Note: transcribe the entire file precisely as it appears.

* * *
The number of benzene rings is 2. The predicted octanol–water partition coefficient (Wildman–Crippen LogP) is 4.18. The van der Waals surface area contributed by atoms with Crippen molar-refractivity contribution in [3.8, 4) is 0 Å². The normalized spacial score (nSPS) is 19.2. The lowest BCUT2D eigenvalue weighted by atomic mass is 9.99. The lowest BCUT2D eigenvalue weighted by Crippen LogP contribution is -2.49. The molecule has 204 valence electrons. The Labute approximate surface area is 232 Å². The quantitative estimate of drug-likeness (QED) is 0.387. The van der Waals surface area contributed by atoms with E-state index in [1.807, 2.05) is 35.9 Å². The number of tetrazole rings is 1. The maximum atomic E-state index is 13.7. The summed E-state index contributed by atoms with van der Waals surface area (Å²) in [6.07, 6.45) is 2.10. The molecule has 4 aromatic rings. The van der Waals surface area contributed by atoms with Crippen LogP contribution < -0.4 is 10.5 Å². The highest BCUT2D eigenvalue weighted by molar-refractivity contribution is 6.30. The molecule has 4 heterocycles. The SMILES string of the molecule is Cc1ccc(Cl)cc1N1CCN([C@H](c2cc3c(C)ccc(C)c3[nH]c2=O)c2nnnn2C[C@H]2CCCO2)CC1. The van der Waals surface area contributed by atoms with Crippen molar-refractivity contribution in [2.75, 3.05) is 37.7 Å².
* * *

The number of benzene rings is 2. The predicted octanol–water partition coefficient (Wildman–Crippen LogP) is 4.18. The van der Waals surface area contributed by atoms with Crippen molar-refractivity contribution in [3.8, 4) is 0 Å². The normalized spacial score (nSPS) is 19.2. The lowest BCUT2D eigenvalue weighted by atomic mass is 9.99. The lowest BCUT2D eigenvalue weighted by Crippen LogP contribution is -2.49. The molecule has 204 valence electrons. The Labute approximate surface area is 232 Å². The quantitative estimate of drug-likeness (QED) is 0.387. The van der Waals surface area contributed by atoms with E-state index in [1.807, 2.05) is 35.9 Å². The number of tetrazole rings is 1. The maximum atomic E-state index is 13.7. The summed E-state index contributed by atoms with van der Waals surface area (Å²) in [6.07, 6.45) is 2.10. The molecule has 4 aromatic rings. The van der Waals surface area contributed by atoms with Crippen LogP contribution < -0.4 is 10.5 Å². The highest BCUT2D eigenvalue weighted by molar-refractivity contribution is 6.30. The molecule has 4 heterocycles. The SMILES string of the molecule is Cc1ccc(Cl)cc1N1CCN([C@H](c2cc3c(C)ccc(C)c3[nH]c2=O)c2nnnn2C[C@H]2CCCO2)CC1. The van der Waals surface area contributed by atoms with Crippen molar-refractivity contribution in [2.75, 3.05) is 37.7 Å².